Knox County Court of Appeals 07/21/20
State of Tennessee v. Isaiah Kemp
E2019-01784-CCA-R3-CD

The defendant, Isaiah Kemp, appeals from the revocation of the probationary sentence imposed for his 2018 Sevier County Circuit Court guilty-pleaded conviction of passing worthless checks in an amount of $1,000 or more but less than $10,000, arguing that the trial court erred by ordering that he serve the balance of his sentence in confinement. Discerning no error, we affirm.

Sevier County 07/21/20
State of Tennessee v. Joshua Bryan Johnson
M2019-00943-CCA-R3-CD

After pleading guilty to several offenses, Defendant, Joshua Bryan Johnson, received an effective eight-year sentence to be served on probation. A violation of probation warrant was issued and the trial court fully revoked his probation after a hearing. Defendant filed a timely notice of appeal. After the notice of appeal was filed, Defendant filed a motion pursuant to Rule 35 of the Tennessee Rules of Appellate Procedure asking the trial court to modify his sentence to provide for inpatient rehabilitation. The trial court held a hearing on the motion and denied relief. Defendant filed an additional notice of appeal and this Court consolidated the appeals. After a review, we affirm the judgments of the trial court.

Montgomery County Court of Criminal Appeals 07/21/20
State of Tennessee v. Curtis Lane
E2019-01401-CCA-R3-CD

The defendant, Curtis Lane, appeals his 2019 Knox County Criminal Court guilty-pleaded conviction of second degree murder, arguing that the 22-year sentence is excessive. Discerning no error, we affirm.

Knox County Court of Criminal Appeals 07/21/20
Sheila Mikel v. Tennessee Department Of Children's Services
E2019-02112-COA-R3-CV

A foster parent appealed the removal of two foster children from her home. This appeal arises from a petition for judicial review of the Tennessee Department of Children’s Services Administrative Procedures Division’s decision to dismiss the foster parent’s appeal on the basis of mootness. The Chancery Court affirmed the Commissioner’s decision. Finding substantial and material evidence in support of the Commissioner’s decision, we affirm.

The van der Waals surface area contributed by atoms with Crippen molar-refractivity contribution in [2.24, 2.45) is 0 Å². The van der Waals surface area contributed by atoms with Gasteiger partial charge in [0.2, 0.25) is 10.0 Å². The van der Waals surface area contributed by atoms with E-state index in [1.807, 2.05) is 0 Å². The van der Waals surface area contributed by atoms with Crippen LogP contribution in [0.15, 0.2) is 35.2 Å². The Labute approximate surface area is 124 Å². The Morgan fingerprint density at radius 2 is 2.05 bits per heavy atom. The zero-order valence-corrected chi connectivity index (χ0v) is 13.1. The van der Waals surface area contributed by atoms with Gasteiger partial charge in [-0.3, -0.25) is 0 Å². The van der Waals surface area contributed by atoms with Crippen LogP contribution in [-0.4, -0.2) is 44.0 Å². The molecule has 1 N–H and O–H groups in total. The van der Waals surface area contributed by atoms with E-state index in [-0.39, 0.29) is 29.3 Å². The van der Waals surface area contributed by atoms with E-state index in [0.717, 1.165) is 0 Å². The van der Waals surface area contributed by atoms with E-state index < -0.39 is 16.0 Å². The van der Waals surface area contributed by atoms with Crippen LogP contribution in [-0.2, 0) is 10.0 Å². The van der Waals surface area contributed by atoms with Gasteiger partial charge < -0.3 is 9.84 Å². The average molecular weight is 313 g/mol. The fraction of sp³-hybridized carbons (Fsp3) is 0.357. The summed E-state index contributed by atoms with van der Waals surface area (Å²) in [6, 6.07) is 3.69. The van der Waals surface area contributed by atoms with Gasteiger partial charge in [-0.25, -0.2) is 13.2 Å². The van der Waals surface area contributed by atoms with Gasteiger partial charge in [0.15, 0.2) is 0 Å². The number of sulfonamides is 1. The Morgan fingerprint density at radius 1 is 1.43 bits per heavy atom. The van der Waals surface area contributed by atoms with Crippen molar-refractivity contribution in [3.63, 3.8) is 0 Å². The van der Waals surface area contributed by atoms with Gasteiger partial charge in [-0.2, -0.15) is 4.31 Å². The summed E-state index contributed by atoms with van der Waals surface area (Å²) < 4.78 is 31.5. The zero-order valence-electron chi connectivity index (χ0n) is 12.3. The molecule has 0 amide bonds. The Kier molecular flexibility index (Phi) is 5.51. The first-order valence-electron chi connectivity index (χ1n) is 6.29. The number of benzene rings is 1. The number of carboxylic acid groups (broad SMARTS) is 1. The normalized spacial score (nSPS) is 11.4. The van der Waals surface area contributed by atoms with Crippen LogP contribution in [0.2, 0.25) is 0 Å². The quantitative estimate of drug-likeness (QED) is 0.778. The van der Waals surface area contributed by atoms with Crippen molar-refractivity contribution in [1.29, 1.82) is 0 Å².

Court of Appeals 07/21/20
State of Tennessee v. Gary Wayne Ford
E2019-00684-CCA-R3-CD

The defendant, Gary Wayne Ford, appeals the Meigs County Criminal Court’s denial of alternative sentencing for his conviction of voluntary manslaughter, arguing that the trial court applied an incorrect legal standard, admitted improper rebuttal evidence at the sentencing hearing, and based its decision on unreliable or contradicted evidence. After careful examination of the record, we affirm the trial court’s judgment.

Meigs County Court of Criminal Appeals 07/21/20
In Re: Sallie Ann Hofmann
E2019-01856-COA-R3-CV

This appeal concerns an action to establish undue influence and violations of the Tennessee Adult Protection Act, codified at Tennessee Code Annotated section 71-6-120, et seq.2 The trial court denied the claims submitted by Plaintiff. We affirm.

Johnson County Court of Appeals 07/21/20
Mary Denson v. VIP Home Nursing And Rehabilitation Service, LLC
M2019-02145-SC-R3-WC

The only issue in this workers’ compensation appeal is whether the trial court erred in awarding attorney’s fees. An employee sustained a compensable injury to her back at work. The settlement agreement resolving her workers’ compensation claim required her employer to pay her future medical expenses. When her employer refused to pay for prescribed pain medication, she filed a petition for contempt and to compel payment. After her employer reversed its denial of payment, the trial court awarded her $7,500 in attorney’s fees. We affirm the judgment and remand the case to the trial court for determination of reasonable attorney’s fees to be awarded to the employee for this appeal.